Given the nation’s ongoing opioid epidemic and states’ efforts to decriminalize marijuana, it should come as no surprise that drug use in the workforce is at its highest rate in more than a decade.

The good news is your restaurant can maintain a drug testing policy and procedure that protects the safety of your workers and customers, without running afoul of federal laws, like the Americans with Disabilities Act, or local laws, which vary from state to state. But to do so, you will need a strong drug testing policy, vetted by counsel, and you need to make sure that your management team is well-versed in the implementation of that policy.

If you are preparing a drug testing policy for the first time at your restaurant or revising your existing policy, here are seven things you should know: 

1. A drug test can theoretically be performed at any time. Federal law does not prohibit pre-employment drug testing; testing based on reasonable suspicion; periodic or random drug testing (depending on the nature of the employee’s job); or post-incident drug testing. However, some states do have laws regulating how and when employers may conduct drug testing.

2. Post-offer drug tests are generally safer than pre-offer drug tests. A good drug test will include questions about lawful medications the applicant (or employee) is taking that might affect the results of the test, but these questions cannot be asked in the context of pre-offer drug tests because these questions are a “medical examination” for ADA purposes. That’s why employers are encouraged to postpone drug tests until the post-offer stage. You can always extend an offer that is conditional on drug test results, and then withdraw the offer if the applicant tests positive for illegal drug use. The applicant is not protected under the ADA in this scenario, because illegal drug use is not a disability under the ADA.

3. Pre-offer drug tests require safeguards. If you must conduct a drug test pre-offer, take precautions to ensure that all pre-offer testing is narrowly-tailored and compliant with the ADA.

4. The less you know, the better. It is also advisable that you tell drug testing companies to give you pass or fail results, and ask them not to inform you of any further detail. In this arrangement, the presence of legitimate prescription drugs, without more, would constitute a passing result. The less you know the better. If you know about a person’s legitimate prescription drug use, and then take an adverse employment action against them, you could be challenged with allegations of disability discrimination. If you receive results of a drug test indicating that an individual is taking prescription drugs, you must treat that information as a confidential medical record.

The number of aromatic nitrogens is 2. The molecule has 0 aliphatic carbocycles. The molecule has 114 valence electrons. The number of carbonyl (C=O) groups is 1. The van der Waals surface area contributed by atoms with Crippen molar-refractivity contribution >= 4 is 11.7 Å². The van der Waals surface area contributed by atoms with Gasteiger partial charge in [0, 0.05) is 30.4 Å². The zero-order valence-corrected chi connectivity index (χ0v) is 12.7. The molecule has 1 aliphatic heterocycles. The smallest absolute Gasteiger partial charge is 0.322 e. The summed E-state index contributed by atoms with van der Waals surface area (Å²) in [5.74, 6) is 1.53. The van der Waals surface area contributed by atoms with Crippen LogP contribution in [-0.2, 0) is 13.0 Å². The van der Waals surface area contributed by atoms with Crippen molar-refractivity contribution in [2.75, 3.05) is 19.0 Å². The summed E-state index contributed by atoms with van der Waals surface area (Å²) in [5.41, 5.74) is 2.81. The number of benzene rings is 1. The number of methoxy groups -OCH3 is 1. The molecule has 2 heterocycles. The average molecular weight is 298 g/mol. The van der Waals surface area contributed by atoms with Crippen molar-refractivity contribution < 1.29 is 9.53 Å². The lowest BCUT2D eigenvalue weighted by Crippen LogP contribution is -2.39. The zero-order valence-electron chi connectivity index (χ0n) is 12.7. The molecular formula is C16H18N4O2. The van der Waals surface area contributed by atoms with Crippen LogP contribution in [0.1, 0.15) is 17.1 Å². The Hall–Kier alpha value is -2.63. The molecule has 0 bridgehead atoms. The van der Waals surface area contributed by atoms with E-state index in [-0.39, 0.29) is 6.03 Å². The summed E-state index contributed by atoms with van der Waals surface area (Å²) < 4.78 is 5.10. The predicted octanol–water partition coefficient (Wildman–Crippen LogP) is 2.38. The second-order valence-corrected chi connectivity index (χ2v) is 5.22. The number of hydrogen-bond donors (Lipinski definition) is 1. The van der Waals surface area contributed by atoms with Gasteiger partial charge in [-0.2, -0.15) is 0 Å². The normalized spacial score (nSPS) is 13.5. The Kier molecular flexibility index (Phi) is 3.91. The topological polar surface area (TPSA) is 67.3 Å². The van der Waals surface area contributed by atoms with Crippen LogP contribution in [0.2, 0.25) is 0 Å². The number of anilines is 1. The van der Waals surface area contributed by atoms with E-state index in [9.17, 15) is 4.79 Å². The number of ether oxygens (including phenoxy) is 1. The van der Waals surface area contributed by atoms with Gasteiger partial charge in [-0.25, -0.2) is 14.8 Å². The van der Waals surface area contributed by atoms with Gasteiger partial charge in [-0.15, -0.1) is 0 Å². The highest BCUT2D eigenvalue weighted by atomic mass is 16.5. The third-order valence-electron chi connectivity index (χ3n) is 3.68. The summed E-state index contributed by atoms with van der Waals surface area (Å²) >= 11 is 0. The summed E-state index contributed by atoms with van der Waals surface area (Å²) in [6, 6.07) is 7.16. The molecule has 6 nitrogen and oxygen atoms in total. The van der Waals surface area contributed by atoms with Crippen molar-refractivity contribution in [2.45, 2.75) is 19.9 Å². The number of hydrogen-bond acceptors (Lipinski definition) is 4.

5. Medical marijuana needs a second look. If you operate in a state that allows the use of medical or recreational marijuana, you should take pause to reassess your existing drug testing policies, because if you test, and if an employee is using medical marijuana for a disability, you may need to undergo the interactive/reasonable accommodation process. While the ADA does not require accommodation for marijuana use, state laws may.

6. Recovering drug addicts are protected under the ADA. In administering drug tests, you may be required to make reasonable accommodations for recovering drug addicts. Persons addicted to drugs who are no longer using drugs illegally, are receiving treatment for drug addiction or have been rehabilitated successfully are protected by the ADA from discrimination on the basis of past drug addiction. It does not violate the ADA to require more frequent drug testing of a person identified as a former drug abuser.

7. You can establish employee assistance programs in place of discipline or discharge for drug use. If you encounter a high number of positive drug test results and are struggling to maintain an adequate number of employees, you may establish employee assistance programs for employees who abuse drugs or alcohol. However, the ADA does not require that an employer provide an opportunity for rehabilitation in place of discipline or discharge for employees who are currently using illegal drugs. For example, you could allow an employee to work a modified schedule so that the employee can attend an ongoing self-help program. Before implementing this type of program, you should first seek additional information regarding the associated risks and benefits.

Kacy Coble is an attorney in the Memphis and Nashville offices of Constangy, Brooks, Smith & Prophete LLP where she counsels employers on a wide range of labor and employment issues. She may be reached at
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